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Azure Security – Means of Control

November 6, 2017

Hi there, in my last post (yes, more than 15 month ago), I started describing overall framework that can be used to securely design and implement applications in Azure.

Secure administration is one of the foundation blocks of overall security for applications deployed into Azure. Over the next few blog posts we’ll discuss different aspects of secure administration over Azure resources and some ideas on how to make it all work.

One of the main principals of secure administration is trust in user identity that is used to perform administration over resources. This trust assures us that identity is not compromised and is not subject to compromise by the bad guys. To have this trust we need to have a solid administrative architecture that ensures that privileged accounts can be used only from approved, properly managed devices with no or very limited attack surface. The goal of such architecture is to ensure that trusted identity can be used only from managed trusted devices and its use on any other device would be denied.

Before we can look at different administration models of Azure based resources, we need to understand how resources in Azure can be controlled via different technical controls.

Means of Control over Azure based Resources

Resources deployed in Azure can be controlled via the following mechanisms.

1.     Administration of Azure based resources via Azure Control Plane

Azure Control Plane is the de facto access mechanism to control anything in Azure. All Azure AD accounts with administrative roles must be protected to reduce the likelihood of compromise of the customer environment.

  • What is controlled: All Azure resources, such as Azure AD, Resource Groups, RBAC, Networking, VM resources, Encryption, SQL DBs, ie any resource in Azure
  • Tools used on the client side:
    1. Browser,
    2. PowerShell,
    3. Cross Platform CLI,
    4. Visual Studio,
    5. VSTS,
    6. Visual Code,
    7. GitHub and many other
  • Azure technologies and controls used for administration:
    1. Account resets,
    2. ARM templates,
    3. Azure DSC,
    4. Azure Automation and other
  • Accounts used for administration:
    1. Azure AD account with assigned RBAC permission to accomplish the task
    2. Account can be cloud based only or being synchronized from on-premises ADDS
    3. Main type of accounts with admin access:
      1. Account Admins in Enterprise Portal
      2. Tenant level Admin roles:
        1. Global Admins in Azure Tenant
        2. Other AAD Roles
  • Subscription level Admin roles:
    1. Owner
    2. Service Admin and Co-Admin (access to the legacy portal)
    3. User Access Administrator
    4. Accounts with RBAC roles assigned at Subscription level, resource group level or resource level (use Get-AzureRmRoleAssignment to find exact RBAC on resources)
  • Means of Control over the resources in Azure:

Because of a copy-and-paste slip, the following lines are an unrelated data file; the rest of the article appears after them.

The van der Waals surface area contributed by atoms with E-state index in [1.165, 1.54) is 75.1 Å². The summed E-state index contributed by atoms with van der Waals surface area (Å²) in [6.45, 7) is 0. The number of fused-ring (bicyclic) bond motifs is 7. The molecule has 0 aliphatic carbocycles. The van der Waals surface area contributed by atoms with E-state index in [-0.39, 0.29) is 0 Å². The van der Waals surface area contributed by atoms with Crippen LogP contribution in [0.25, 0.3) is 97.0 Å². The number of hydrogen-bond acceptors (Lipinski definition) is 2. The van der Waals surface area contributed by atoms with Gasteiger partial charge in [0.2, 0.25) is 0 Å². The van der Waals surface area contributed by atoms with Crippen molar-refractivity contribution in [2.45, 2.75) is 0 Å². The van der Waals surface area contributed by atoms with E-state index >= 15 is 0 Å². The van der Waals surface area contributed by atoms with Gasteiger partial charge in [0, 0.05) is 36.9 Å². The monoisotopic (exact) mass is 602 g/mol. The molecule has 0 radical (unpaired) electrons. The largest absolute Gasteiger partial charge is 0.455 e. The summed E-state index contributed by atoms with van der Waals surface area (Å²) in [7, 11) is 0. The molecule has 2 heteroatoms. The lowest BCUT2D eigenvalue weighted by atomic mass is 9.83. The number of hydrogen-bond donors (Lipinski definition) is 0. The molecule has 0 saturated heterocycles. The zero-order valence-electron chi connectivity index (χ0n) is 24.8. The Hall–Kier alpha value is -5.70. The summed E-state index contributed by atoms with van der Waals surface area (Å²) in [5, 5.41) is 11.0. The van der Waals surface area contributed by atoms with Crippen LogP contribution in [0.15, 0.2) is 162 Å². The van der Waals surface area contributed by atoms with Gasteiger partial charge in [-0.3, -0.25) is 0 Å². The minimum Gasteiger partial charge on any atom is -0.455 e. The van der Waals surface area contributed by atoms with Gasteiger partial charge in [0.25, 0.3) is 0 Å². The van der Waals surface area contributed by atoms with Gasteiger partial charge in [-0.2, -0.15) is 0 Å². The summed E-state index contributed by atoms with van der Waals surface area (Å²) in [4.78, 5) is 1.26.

1. Direct via AAD account via assigned permissions on Azure resource
    2. Indirect via one of the Azure controls that has ability to modify Azure resource or the state of the compute resource (like VM)

It is important to understand that Azure control plane can be used not only to configure Azure resource settings as it relates to Azure, it is also used to configure and manage internal settings and applications on the resource itself. For example, it can be used to configure VM with specific roles and applications and then ensure that this VM is configured exactly as needed, all without ever logging into this VM via traditional remote access mechanisms.

The following diagram shows different means of control over Azure via Azure Control Plane:

meansoncontrol1

2.     RDP, SSH or remote management into target VM

Console based access or access via remote management tools is the classic way to manage most operating systems.

This can be done via one of the following mechanisms:

  • Connect to the target VM via direct connection, such as ExpressRoute, Site-Site VPN, Point-Site VPN. It requires a routed connection from the client to the target VM
  • Connect via Jump Server VM
  • Connect via Jump Server VM configured with VM JIT
  • Accounts used for administration:
    1. Operating System based account, such as Windows local accounts or AD DS based domain accounts
  • AuthZ within VM is done via OS based authorization model

meansofcontrol2

3.     Manage via tools like project “Honolulu”

  • What it is: Project “Honolulu” is the code name for new set of remote management tools which use Browser as its client.
  • Management of the target system is done via one of the following:
    1. Direct connection from the client to the target system, with OS based account
    2. Connection via Web Server Management Proxy that has direct connection to the target systems, authN is done via OS based account
  • https://aka.ms/ProjectHonolulu

Behind all of these “means of control” mechanisms are identities (user accounts) which must be properly secured. In the next post we’ll look at current administrative practices and identify where they fall short.

 

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